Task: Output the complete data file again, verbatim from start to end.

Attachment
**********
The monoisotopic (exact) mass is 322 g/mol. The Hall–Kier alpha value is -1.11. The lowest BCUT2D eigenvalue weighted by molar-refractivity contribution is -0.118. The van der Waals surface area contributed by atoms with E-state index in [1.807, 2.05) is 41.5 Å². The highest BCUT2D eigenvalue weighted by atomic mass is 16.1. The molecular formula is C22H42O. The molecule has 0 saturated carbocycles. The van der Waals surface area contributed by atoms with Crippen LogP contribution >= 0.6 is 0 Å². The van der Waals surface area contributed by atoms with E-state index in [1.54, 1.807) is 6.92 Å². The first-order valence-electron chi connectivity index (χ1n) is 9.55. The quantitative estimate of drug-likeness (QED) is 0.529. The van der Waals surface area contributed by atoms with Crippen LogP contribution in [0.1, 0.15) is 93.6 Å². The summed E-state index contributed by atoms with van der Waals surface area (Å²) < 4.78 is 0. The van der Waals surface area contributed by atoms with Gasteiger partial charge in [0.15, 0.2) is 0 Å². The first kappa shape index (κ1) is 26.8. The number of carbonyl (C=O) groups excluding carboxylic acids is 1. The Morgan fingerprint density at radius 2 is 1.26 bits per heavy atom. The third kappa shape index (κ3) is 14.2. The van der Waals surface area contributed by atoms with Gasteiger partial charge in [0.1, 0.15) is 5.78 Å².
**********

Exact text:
The monoisotopic (exact) mass is 322 g/mol. The Hall–Kier alpha value is -1.11. The lowest BCUT2D eigenvalue weighted by molar-refractivity contribution is -0.118. The van der Waals surface area contributed by atoms with E-state index in [1.807, 2.05) is 41.5 Å². The highest BCUT2D eigenvalue weighted by atomic mass is 16.1. The molecular formula is C22H42O. The molecule has 0 saturated carbocycles. The van der Waals surface area contributed by atoms with Crippen LogP contribution >= 0.6 is 0 Å². The van der Waals surface area contributed by atoms with E-state index in [1.54, 1.807) is 6.92 Å². The first-order valence-electron chi connectivity index (χ1n) is 9.55. The quantitative estimate of drug-likeness (QED) is 0.529. The van der Waals surface area contributed by atoms with Crippen LogP contribution in [0.1, 0.15) is 93.6 Å². The summed E-state index contributed by atoms with van der Waals surface area (Å²) < 4.78 is 0. The van der Waals surface area contributed by atoms with Gasteiger partial charge in [0.15, 0.2) is 0 Å². The first kappa shape index (κ1) is 26.8. The number of carbonyl (C=O) groups excluding carboxylic acids is 1. The Morgan fingerprint density at radius 2 is 1.26 bits per heavy atom. The third kappa shape index (κ3) is 14.2. The van der Waals surface area contributed by atoms with Gasteiger partial charge in [0.1, 0.15) is 5.78 Å².